- March 2017
- October 2016
- July 2016
- June 2016
- May 2016
- June 2015
- April 2015
- October 2014
- August 2014
- July 2014
- May 2014
- April 2014
- March 2014
- February 2014
- A Child’s Creativity
- Dealing with Rejection
- eLearning logistics – how to create files in seconds
- Character Voiceover Tip: Build a library
- Character Voiceover Tips: Learning an Accent
Exceeded expectations. Lighting speed delivery.
"Jay was amazing to work with. Exceeded expectations. Lighting speed delivery. Easy to work with and a great communicator.
A couple of unique things about Jay. First, his demo reel shows a great selection of voice options to chose from... but none of them were exactly what we were looking for. However, when we told him what we wanted he was able to take our abstract ideas (about being educational, sincere, conversation etc) and transform those directions into EXACTLY what we had in mind.
So if you're thinking about hiring him... tell him what you want... give him a sample to read... I'm sure he can deliver what you want. We're very VERY impressed. Will use Jay's services many more times in the future. Secondly, he delivered our project within a day and made adjustments within the hour. Highly highly recommend."
- John Sweeney - Academy of Mine
"We are now big fans and I'll tell my colleagues about you as well!"
On receiving my read as Arnold Schwarzenegger Barbara had this to say:
"THIS IS GREAT!! Love it already, you are very talented, glad we found you! We are now big fans and I'll tell my colleagues about you as well!
-Barbara Schroeder, Answers Productions
When it’s time to quit…
So the last few weeks have been pretty hard for me as it’s been one of those periods where I’ve had more no’s than yes’s, it happens to us all and they can be the most testing times of a Voice actors career. We all put so much into our auditions and our marketing efforts and a little piece of us goes in to everything we do because if there’s one thing you can say about voice actors it’s that the professional ones are extremely passionate about what they do.
In these times it’s very easy to have thoughts like “Oh, what’s the point”, “I’m no good at this”, “I’m doing everything right, why aren’t I booking” and although it might not feel like it, these are the most important parts of your career. They represent “corners”, a time when you can’t see what’s ahead and could just stop, turn around and go back the way you came, they are your test, a test of how much you want the career at the end of the road you put yourself upon and a test of your knowledge, skill, patience and staying power.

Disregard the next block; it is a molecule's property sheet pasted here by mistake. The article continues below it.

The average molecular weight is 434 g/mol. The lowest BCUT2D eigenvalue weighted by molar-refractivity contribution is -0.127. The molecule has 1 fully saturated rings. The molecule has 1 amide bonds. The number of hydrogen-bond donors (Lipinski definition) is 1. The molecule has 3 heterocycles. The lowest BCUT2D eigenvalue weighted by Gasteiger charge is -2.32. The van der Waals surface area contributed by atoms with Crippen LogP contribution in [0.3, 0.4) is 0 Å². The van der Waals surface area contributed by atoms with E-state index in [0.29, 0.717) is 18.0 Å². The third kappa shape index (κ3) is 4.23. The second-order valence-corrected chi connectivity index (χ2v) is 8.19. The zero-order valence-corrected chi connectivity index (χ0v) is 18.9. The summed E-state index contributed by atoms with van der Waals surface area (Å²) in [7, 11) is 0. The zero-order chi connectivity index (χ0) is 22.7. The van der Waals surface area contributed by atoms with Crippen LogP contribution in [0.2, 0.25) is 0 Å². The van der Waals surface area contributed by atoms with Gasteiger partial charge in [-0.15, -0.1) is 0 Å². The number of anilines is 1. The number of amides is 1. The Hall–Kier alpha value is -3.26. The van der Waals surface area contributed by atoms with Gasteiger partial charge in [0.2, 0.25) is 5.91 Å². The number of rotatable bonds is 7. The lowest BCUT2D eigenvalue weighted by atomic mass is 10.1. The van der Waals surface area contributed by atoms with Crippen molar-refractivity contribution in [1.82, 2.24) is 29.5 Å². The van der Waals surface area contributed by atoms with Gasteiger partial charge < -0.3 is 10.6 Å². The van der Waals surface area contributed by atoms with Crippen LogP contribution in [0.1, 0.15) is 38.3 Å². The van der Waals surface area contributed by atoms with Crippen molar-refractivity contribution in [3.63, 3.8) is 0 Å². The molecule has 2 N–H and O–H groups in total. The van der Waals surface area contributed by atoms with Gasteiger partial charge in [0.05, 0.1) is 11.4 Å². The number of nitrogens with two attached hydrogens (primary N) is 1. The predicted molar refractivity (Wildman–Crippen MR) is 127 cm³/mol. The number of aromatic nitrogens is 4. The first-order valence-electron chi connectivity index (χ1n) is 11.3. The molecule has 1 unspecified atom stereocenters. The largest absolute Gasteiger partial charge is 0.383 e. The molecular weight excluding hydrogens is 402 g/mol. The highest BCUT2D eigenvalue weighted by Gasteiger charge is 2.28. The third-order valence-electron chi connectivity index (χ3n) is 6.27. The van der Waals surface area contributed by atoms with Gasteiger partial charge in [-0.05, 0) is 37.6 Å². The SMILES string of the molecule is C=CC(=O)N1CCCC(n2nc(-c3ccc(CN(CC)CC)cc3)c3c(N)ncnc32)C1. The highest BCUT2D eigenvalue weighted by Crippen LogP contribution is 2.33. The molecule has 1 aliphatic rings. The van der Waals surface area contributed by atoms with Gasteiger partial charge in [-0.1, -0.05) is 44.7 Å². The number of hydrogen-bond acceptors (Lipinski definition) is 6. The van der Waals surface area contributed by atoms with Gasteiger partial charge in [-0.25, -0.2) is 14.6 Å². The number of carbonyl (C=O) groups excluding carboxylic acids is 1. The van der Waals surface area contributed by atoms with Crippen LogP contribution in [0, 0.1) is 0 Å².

One voice actor I greatly admire is Maurice LaMarche and he was recently kind enough to share a poem penned by his Father on Facebook, within it there is a line which really spoke out to me…
“Success is failure turned inside out”
I love that phrase because to me it’s saying you need to fail before you can succeed and in my experience that’s absolutely true because not long after I’d received all those No’s I launched my new website and within days I had two LA agents contact me to see if I was interested in representation, I was booked for 4 separate corporate videos on the same day and to top it all I got an audition for possibly the biggest video game franchise in existence. Now, just imagine if I hadn’t carried on round that corner……
Here’s the poem in full, enjoy!
When things go wrong as they sometimes will,
When the road you are trudging seems all uphill;
When the funds are low, and the debts are high,
And you want to smile, but you have to sigh;
When care is pressing you down a bit –
Rest if you must, but don’t you quit.
Life is queer with its twists and turns,
As every one of us sometimes learns;
And many a fellow turns about
When he might have won, had he struck it out;
Don’t give up though the pace seems slow;
You may well succeed with another blow.
Often the goal is nearer than
It seems to a faint and faltering man;
Often the struggler has given up
When he might have captured the Victor’s cup!
And he learned too late, when the night came down,
How close he was to the golden crown.
Success is failure turned inside out,
The silver tint of the clouds of doubt.
And you never can tell how close you are